Expected progeny differences (EPDs) are a widely utilized tool in making genetic decisions centered around breeding objectives. With the progression of DNA technology, the industry has been able to incorporate genomics into the numbers that are used to calculate EPDs. Prior to inclusion of genomic information, we relied on pedigree-based relationships that operate on the averages. This assumes a 50% contribution from the dam and 50% contribution from the sire to the breeding value of the offspring. However, an animal’s actual genetic merit or it’s EPD value for a given trait can be greater or less than that of its parents, depending upon how the numerous random combinations of genetic material contributed by the sire and dam come together and are expressed in the offspring.
The lacking component of historical genetic assumptions is accuracy. As a bull sires more offspring and those records were reported the EPDs would change to reflect offspring performance and accuracy would increase. By including genomic information in EPD calculations, it increases the accuracy of younger sires. For EPDs with large amounts of records such as birthweight, genomics can be the equivalent of already having 25 offspring records submitted on that animal prior to ever breeding a cow.
Sampling methods to collect tissues for identifying the genetic makeup of the animal can include blood samples, hair samples, or tissue samples such as ear punches. Through the collection of DNA samples from a calf and its parents, we can make better estimations as to how an animal will relate to each parent, or even grandparent, on a genotype level. This understanding gives more accuracy to knowing a young animals EPDs which gives greater precision to predict the impact on performance of future offspring.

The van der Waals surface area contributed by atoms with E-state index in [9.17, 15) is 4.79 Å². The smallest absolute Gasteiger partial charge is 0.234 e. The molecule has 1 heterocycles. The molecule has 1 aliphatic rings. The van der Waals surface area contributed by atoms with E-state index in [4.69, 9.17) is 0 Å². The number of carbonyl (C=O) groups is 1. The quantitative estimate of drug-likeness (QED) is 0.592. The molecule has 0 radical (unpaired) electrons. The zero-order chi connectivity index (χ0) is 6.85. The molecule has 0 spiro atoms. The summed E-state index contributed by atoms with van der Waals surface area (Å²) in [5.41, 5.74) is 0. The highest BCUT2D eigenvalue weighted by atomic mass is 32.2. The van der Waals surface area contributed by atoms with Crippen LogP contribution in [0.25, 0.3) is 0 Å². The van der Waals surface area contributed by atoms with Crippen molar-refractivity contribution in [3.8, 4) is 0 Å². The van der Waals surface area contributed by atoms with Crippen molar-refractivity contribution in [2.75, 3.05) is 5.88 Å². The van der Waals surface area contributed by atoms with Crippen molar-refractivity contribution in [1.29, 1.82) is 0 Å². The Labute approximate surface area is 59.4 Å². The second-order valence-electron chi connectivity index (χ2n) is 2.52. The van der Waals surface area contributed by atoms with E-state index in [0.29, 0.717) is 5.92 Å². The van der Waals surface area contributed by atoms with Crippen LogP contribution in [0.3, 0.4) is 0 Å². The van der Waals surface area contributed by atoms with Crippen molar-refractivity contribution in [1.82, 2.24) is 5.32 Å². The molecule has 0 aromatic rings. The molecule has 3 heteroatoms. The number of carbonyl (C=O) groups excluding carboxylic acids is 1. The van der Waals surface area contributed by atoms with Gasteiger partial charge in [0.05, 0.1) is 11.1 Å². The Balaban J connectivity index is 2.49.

Table 1 is a comparison of full sibling bull (twin) calves that represent genetics out of the same sire and dam that have been DNA tested and that information utilized in the calculation of their EPDs.
In this comparison, we can see these bulls are similar in CED, WW, YW, and Milk for some examples. In contrast, we can see where these bulls differ in SC, MW, and Doc. The differences and similarities are echoed through the comparisons of the bulls’ $Values. Calf #1 displays opportunities to be the better selection when looking to retain females ($M). On the other hand, if retaining ownership of calves through the finishing period and marketing as a live animal, Calf #2 would produce offspring with higher profit potential.
Genomic-enhanced EPDs are the best estimate of an animal’s genetic value as a parent, combining all available sources of information. This permits higher accuracies for EPDs on younger animals. With the inclusion of genomics, we can better understand how an offspring relates to its parents from trait to trait, which creates an opening for increased certainty that mating selections will progress towards breeding objectives more rapidly and as intended.